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Jason Savio

Alice Cooper -Road

Alice Cooper shows once again that he’s a timeless act with his newest record, Road. At 75 years young, the veteran rocker sings about life on the road–the good and the bad–on the appropriately titled album. He brings with him a couple of surprise guests, too, who give it an extra kick. 

As if he needed an introduction, Road starts off with “I’m Alice,” in which Cooper sings “I’m Alice/The master of madness/The father of fright.” This song, like many on Road, has that old school classic rock feel. It’s great to hear him take his throne in the same song when he acknowledges his longevity, adding, “The shameless pretenders have come and they’ve gone/But I stand here before you and the legend lives on.” Cooper has fun with the road theme, giving roadies their due on ”Road Rats Forever,” recalling a waitress with “Big Boots,” and describing rock tour debauchery on “All Over the World.” Former Alice Cooper lead guitarist Kane Roberts returns for “Dead Don’t Dance,” which has a more modern rock riff and tone. Another notable guest on guitar is Tom Morello from Rage Against the Machine, who lends his tricks on the super-charged “White Line Frankenstein.”

But what makes Road memorable is not the usual rock and roll shenanigan stories; it’s the sincerity and vulnerability that Cooper shows in the songs, highlighting the downside of being in a touring band. The ballad “Baby Please Don’t Go” is about having to leave your partner behind before leaving for the road. Cooper doesn’t shy away from noting what gets lost and left behind when being part of a band that travels. It’s not all partying and fun, and his honesty makes the album more of a whole, fully realized and realistic portrayal of what that life is like being a touring musician. “It’s really strange to me/I’ve got no place at all to be/Nobody yelling, ‘Hey, man, it’s time to go,’” Cooper sings on “100 More Miles” about the state you’re in after the final show of a tour and the struggle to readjust. 

The only glaring misstep on Road is the cover of The Who’s “Magic Bus.” While maybe fitting for the theme of the album, Road is too strong of an album to have a cover tacked on the end of it. It’s a nice nod, unnecessary.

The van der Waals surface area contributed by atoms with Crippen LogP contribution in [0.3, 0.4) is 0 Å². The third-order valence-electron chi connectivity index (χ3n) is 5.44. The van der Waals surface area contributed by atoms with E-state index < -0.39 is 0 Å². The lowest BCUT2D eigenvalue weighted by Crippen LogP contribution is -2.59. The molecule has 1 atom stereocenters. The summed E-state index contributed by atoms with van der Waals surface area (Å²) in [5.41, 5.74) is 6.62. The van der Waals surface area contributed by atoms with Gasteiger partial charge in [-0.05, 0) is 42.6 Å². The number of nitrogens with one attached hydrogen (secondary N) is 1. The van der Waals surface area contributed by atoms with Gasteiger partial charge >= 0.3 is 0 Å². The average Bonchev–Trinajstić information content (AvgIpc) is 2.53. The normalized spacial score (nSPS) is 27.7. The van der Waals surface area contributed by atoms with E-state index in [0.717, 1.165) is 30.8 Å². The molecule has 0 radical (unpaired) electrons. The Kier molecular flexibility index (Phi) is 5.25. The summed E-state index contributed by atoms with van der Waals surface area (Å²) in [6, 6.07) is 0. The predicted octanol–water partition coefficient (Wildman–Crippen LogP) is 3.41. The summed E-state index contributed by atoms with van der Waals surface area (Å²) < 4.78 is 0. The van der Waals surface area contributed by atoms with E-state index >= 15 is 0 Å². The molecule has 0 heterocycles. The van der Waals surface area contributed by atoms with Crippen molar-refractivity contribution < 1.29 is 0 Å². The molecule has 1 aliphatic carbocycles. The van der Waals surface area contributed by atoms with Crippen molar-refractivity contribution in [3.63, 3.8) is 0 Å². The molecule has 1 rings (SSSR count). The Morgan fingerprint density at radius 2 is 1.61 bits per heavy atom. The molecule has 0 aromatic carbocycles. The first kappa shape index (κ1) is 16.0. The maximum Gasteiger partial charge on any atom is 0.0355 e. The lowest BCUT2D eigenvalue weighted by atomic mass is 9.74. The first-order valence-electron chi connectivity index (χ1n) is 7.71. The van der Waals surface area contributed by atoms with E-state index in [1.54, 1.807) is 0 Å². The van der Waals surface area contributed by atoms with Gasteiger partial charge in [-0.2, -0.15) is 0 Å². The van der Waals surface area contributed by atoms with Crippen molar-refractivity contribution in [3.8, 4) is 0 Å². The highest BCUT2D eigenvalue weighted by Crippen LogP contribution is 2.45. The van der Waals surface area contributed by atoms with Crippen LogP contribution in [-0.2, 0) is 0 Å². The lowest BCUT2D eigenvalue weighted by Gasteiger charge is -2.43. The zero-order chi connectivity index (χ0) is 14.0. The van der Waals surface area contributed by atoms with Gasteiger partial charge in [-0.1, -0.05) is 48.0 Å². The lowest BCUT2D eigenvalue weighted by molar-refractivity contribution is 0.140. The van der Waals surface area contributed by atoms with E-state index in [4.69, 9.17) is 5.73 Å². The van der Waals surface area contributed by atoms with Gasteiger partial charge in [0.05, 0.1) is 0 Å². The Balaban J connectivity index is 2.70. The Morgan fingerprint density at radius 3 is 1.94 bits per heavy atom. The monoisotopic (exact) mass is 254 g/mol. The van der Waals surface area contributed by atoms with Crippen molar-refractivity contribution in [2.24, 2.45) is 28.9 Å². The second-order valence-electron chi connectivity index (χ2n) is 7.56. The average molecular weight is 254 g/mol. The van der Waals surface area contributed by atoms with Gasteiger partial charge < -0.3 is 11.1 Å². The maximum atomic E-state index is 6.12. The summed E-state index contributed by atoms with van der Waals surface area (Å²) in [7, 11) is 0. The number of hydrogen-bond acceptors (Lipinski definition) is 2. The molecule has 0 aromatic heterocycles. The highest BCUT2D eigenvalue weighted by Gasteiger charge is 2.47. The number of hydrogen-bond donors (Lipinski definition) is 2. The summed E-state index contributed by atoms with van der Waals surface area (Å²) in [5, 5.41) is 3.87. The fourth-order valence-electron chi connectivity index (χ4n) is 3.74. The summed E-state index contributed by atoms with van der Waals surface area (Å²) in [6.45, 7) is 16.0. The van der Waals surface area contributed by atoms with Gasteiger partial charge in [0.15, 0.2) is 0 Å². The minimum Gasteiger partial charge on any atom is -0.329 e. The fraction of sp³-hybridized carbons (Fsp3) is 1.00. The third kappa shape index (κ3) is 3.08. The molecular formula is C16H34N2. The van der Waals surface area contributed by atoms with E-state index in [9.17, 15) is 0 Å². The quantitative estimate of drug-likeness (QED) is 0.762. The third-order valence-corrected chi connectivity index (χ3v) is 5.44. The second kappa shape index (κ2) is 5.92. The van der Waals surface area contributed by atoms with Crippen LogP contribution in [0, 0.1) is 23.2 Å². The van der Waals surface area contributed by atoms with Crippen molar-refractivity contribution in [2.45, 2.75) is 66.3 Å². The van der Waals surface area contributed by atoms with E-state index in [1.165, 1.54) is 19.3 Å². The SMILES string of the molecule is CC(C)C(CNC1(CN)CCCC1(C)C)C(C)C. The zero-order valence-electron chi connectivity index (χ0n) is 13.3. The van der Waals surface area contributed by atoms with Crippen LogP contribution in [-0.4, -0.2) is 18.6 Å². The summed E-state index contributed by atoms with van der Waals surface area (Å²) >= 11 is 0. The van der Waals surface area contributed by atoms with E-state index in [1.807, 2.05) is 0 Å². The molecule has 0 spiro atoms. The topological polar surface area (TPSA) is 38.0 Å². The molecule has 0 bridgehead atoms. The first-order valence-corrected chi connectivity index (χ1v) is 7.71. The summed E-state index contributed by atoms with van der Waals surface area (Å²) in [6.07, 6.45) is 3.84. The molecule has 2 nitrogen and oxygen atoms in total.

For more, visit: 

Dethklok – Dethalbum IV

Fictional band Dethklok from Adult Swim’s Metalocalypse is back with Dethalbum IV, coinciding with the new movie Metalocalypse: Army of the Doomstar. Show creator and musician Brendon Small makes sure that Nathan Explosion and the rest of the Dethklok crew return in a blaze of glory on what turns out to be a triumphant comeback by our metal heroes.

With Dethklok there is always sincerity mixed with comedy, and right off the bat that continues with the sound of an angry gardener murdering people with a weedwacker as Explosion sings, “Your guts will be liquified by a weed whacker” on “Gardener of Vengeance.” The laughs continue on “Poisoned by Food” and “Mutilation on a Saturday Night,” with Explosion singing, “We will interrupt you/Every time you try to make a joke/And we refuse your coasters/Watch us now as we track mud on your floor.”

Small, who is singing these songs in reality, not his creation Nathan Explosion, delivers these lines with a comically convincing growl. “I am the Beast,” sung from the perspective of a dog, is another standout. But for all the laughs, the music is super heavy and Small and the rest of the band he has put together clearly take their musicianship seriously.

“Horse of Fire” is melodic metal perfection with changes in tempo, good use of synths for embellishment, and a big chorus. The swinging guitar riff on “SOS” is both heavy and loose at the same time, and is coupled with a lighting speed double bass drum. The dramatic background chorus creates the album’s most epic moment.

Dethalbum IV is something to laugh at while at the same time something to respect on a level of songcraft and performance. If you like your music heavy with a wink of the eye, then this is for you.

For more, visit Dethklok on Instagram: @metalocalypse

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